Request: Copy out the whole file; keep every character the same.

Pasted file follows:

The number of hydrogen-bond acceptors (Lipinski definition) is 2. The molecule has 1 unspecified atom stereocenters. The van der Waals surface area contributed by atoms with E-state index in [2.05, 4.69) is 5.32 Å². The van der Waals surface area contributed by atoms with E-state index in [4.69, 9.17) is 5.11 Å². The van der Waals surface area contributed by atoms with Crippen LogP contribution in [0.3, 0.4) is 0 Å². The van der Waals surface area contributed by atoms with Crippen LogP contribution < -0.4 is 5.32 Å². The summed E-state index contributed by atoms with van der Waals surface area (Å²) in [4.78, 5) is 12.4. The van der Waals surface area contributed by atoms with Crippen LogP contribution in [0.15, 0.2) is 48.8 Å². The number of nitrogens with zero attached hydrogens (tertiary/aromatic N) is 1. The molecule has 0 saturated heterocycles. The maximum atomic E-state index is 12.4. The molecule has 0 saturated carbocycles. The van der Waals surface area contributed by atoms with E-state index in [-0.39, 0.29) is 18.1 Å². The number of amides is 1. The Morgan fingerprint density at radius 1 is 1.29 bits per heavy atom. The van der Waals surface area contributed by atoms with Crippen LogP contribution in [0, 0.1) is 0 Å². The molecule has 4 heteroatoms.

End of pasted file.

The number of hydrogen-bond acceptors (Lipinski definition) is 2. The molecule has 1 unspecified atom stereocenters. The van der Waals surface area contributed by atoms with E-state index in [2.05, 4.69) is 5.32 Å². The van der Waals surface area contributed by atoms with E-state index in [4.69, 9.17) is 5.11 Å². The van der Waals surface area contributed by atoms with Crippen LogP contribution in [0.3, 0.4) is 0 Å². The van der Waals surface area contributed by atoms with Crippen LogP contribution < -0.4 is 5.32 Å². The summed E-state index contributed by atoms with van der Waals surface area (Å²) in [4.78, 5) is 12.4. The van der Waals surface area contributed by atoms with Crippen LogP contribution in [0.15, 0.2) is 48.8 Å². The number of nitrogens with zero attached hydrogens (tertiary/aromatic N) is 1. The molecule has 0 saturated heterocycles. The maximum atomic E-state index is 12.4. The molecule has 0 saturated carbocycles. The van der Waals surface area contributed by atoms with E-state index in [-0.39, 0.29) is 18.1 Å². The number of amides is 1. The Morgan fingerprint density at radius 1 is 1.29 bits per heavy atom. The van der Waals surface area contributed by atoms with Crippen LogP contribution in [0, 0.1) is 0 Å². The molecule has 4 heteroatoms.